UNITED NATIONS - The Security Council voted unanimously Thursday to name and shame individuals and parties to armed conflict who are "credibly suspected" of committing rape or other forms of sexual violence.
The council said it intended to use the list, to be compiled by Secretary-General Ban Ki-moon, "for more focused United Nations engagement with those parties," including imposing targeted sanctions.
The resolution adopted by the council reiterates deep concern that despite repeated condemnation, rapes and attacks on women and children caught in conflict still occur "and in some situations have become systematic and widespread, reaching appalling levels of brutality."
The council action follows the rape of 303 civilians - 235 women, 13 men, 52 girls, and three boys - in 13 villages in eastern Congo between July 30 and Aug. 2. Even in the conflict-wracked region, where rape is a daily hazard and some women have been sexually assaulted repeatedly over the years, the numbers released by the United Nations were shocking.
Margot Wallstrom, the U.N. envoy trying to combat sexual violence in conflict, welcomed the adoption of the resolution, saying the new system of monitoring and accountability should "shatter the vicious cycle of impunity for wartime sexual violence."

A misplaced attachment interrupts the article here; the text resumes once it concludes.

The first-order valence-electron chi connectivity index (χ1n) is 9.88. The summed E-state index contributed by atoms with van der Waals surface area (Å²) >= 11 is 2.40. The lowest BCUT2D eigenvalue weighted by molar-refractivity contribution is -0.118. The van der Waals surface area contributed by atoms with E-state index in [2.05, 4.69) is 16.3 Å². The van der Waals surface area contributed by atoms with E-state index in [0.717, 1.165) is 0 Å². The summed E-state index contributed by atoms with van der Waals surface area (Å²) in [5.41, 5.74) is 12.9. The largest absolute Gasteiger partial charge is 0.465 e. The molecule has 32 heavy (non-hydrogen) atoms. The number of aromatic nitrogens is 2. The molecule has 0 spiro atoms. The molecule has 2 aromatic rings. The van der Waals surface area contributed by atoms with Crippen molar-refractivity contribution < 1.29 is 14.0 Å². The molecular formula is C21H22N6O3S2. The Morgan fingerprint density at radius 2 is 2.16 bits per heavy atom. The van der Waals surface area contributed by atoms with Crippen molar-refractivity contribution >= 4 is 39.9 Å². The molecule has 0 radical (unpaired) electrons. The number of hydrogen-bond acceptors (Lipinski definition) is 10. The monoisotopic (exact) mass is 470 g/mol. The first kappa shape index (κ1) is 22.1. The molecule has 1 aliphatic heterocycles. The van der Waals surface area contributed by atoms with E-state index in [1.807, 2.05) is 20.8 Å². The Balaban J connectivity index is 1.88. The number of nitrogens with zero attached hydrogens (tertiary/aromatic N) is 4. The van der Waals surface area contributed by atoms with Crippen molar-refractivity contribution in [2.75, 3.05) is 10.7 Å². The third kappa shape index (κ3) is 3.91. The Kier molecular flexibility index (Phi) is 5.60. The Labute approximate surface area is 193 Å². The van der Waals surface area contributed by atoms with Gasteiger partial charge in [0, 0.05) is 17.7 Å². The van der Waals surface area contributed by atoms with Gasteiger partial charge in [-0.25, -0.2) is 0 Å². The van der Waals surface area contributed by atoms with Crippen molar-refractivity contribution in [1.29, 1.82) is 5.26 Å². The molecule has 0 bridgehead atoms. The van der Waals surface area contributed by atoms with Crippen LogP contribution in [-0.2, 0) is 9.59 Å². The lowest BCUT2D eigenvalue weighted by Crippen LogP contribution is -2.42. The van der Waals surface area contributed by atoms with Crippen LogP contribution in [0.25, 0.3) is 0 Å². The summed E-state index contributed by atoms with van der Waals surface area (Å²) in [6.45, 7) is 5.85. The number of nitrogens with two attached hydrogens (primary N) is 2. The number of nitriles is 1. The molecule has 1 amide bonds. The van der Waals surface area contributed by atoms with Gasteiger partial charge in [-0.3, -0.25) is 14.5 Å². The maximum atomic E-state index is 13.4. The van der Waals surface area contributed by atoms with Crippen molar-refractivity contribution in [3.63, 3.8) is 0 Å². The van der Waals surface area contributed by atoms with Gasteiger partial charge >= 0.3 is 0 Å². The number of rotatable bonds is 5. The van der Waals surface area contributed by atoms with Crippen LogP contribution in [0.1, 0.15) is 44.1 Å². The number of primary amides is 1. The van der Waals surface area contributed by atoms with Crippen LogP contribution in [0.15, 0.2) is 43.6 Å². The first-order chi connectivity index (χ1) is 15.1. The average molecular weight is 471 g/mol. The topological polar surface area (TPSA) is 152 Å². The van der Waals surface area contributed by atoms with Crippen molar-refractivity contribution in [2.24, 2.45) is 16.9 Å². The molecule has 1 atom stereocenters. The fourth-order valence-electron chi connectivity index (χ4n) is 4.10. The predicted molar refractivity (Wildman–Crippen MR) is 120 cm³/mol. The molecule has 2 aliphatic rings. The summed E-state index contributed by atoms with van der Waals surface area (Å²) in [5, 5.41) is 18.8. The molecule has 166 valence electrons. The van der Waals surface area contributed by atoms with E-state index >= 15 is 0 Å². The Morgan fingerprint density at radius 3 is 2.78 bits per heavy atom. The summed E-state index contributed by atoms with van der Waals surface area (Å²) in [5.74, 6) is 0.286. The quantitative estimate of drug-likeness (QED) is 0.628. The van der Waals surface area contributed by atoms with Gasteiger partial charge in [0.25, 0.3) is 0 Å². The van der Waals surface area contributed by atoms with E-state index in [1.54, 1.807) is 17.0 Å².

She stressed that the naming and shaming "must apply equally whether the victim is an 8-year-old girl or an 80-year-old grandmother."
"Today's resolution will help ensure that mass rape is never again met with mass impunity," she said. "Instead of serving as a cheap, silent, and effective tactic of war, sexual violence will be a liability for armed groups."
The International Criminal Court has added rape and sexual violence to the list of war crimes. Former Congo Vice President Jean-Pierre Bemba is now on trial at the court in the Hague, Netherlands, for murder, rape, and pillage committed by his private militia in the Central African Republic in 2002-03. Wallstrom said the number of alleged rapes exceeded the number of killings.
Last month, she said there should be more prosecutions for rape during the 1992-95 Bosnian war. Only 12 cases have been prosecuted out of 50,000 to 60,000 victims, she said.
Human Rights Watch called the council's decision to publish an annual list of alleged perpetrators "a tremendous step toward ending this horrendous practice."